Shirley Jackson’s “The Lottery” — The Authorized Graphic Adaptation
Published: Oct 25, 2016
Category: Art and Photography
Evening in a small rural town. A barn, a church, some houses, a dirt road. A man drives his ‘30s coupe toward Summers Coal, the one lighted window. Another man waits inside. They shake hands and, slowly and solemnly, take a wooden box from a high shelf. They take 300 small pieces and fold them in half, mark one with a large black dot, drop them in the box and lock the box in the safe. At midnight, they tear the date off the paper calendar. It is now June 27, and we are now 19 pages into Miles Hyman’s graphic adaptation of Shirley Jackson’s short story, “The Lottery.”
You’ve read “The Lottery.” We all have. It’s an unforgettable tale of the cruelty that lies just below the surface of our ordinary lives: Each year, on June 27, the citizens of this village — and, we’re told, in others — gather in the square to pluck the folded papers from the box. Heads of families, heads of households in each family, members of households in each family — no one’s excluded. Each villager takes a folded paper. We watch, studying the faces, as they clutch them. As one, they unfold the papers. There’s a problem, so there’s a short, second drawing. The paper with the black dot: It’s held by Tessie, a wife and mother. The villagers gather rocks… and stone her until she’s dead. The last image? The same as the first: a barn, a church, some houses, a dirt road — a peaceful village.
You can read the Shirley Jackson story here. You can read — and, more important, see — an excerpt from Miles Hyman’s graphic adaptation here. I have a personal relationship with Miles Hyman — I’ve known him for five decades, I am a fan of his art, and I was honored when he agreed to draw the butler who is the symbol of this site — but if I knew nothing about him, I think I’d be chilled by what he’s done here. [To buy the hardcover book from Amazon, click here. To buy the paperback, click here. For the Kindle edition, click here.]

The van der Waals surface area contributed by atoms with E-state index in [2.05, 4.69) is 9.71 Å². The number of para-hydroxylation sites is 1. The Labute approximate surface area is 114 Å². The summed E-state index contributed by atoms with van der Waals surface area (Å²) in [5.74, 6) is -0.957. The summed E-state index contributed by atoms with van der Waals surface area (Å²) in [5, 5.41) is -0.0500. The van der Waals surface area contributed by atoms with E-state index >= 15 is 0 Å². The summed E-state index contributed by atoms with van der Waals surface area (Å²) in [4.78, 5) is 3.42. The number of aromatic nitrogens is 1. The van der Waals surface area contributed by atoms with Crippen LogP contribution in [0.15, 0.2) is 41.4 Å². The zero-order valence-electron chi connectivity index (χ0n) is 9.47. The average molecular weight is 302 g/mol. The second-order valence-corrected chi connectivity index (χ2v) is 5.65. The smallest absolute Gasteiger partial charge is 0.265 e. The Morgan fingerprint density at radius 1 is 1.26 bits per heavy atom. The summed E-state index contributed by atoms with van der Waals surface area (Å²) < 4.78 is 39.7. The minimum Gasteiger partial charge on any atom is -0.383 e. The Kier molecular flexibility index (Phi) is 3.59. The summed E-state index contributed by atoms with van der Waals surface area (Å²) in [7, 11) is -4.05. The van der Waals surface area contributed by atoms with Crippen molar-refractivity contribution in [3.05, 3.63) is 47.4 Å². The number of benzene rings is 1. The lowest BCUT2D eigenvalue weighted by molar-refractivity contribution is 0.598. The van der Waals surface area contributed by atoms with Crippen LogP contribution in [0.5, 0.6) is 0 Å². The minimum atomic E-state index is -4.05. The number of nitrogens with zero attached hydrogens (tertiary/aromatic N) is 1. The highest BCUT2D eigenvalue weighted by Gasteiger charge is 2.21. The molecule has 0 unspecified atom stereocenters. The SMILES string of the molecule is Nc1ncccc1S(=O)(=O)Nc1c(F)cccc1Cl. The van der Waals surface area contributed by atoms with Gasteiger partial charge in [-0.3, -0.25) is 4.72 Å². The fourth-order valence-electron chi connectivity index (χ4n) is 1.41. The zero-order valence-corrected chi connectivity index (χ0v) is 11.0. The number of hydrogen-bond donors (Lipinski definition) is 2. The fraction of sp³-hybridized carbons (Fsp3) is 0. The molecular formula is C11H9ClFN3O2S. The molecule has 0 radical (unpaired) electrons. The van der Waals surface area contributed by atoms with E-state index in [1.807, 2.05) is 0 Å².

Miles Hyman is the grandson of Shirley Jackson. He didn’t really know her — she died when he was three — but he grew up in the small Vermont town where she lived and wrote, and she cast a long shadow. In an interview, he shares a memory:
I went to visit high schools when I was thirteen. At one point I was visiting one school and I was in an English class and the teacher introduced me to everyone and said, “This is Miles. You’ll be interested to know that his grandmother wrote the story we read last week, ‘The Lottery.’” And everyone turned around to look at me with horror in their eyes to see who I was. Perhaps that was the point where I became more intrigued by the gothic horror side of her work.
Miles now lives in Paris, where he makes art and illustrates classic novels. His style is a kind of throwback — imagine Edward Hopper or Norman Rockwell telling stories. As a storyteller, he’s more like a film director; his books could be storyboards for a movie. He understands what David Mamet knows: “If you pretend the characters can’t speak, and write a silent movie, you will be writing great drama.” In Jackson’s story, there’s an omniscient narrator. Here, although “The Lottery” is one of the most read and debated pieces of American short fiction, her words are edited; Hyman builds suspense through images.
Shirley Jackson is everywhere this season. December 14 marks the centennial of her birth, and there’s a push on to certify her as an American master. There’s a new biography, Shirley Jackson: A Rather Haunted Life, and a new edition of her books on the way.
Of all the Jacksonia, I submit that the graphic novel is the most powerful. A world of readers has become, thanks to the movies and the Internet, a world of viewers — and, in this case, voyeurs. The Rod Stewart song got it right: “Every picture tells a story.” And the pictures Miles Hyman has created do that; in every panel, we get a portrait of passive conformists that is even more chilling today than it was when Jackson’s story was published in 1948.
Kids who hate reading and adults who dare to make movies in their heads will find this book haunting, terrifying, gorgeous — and unforgettable.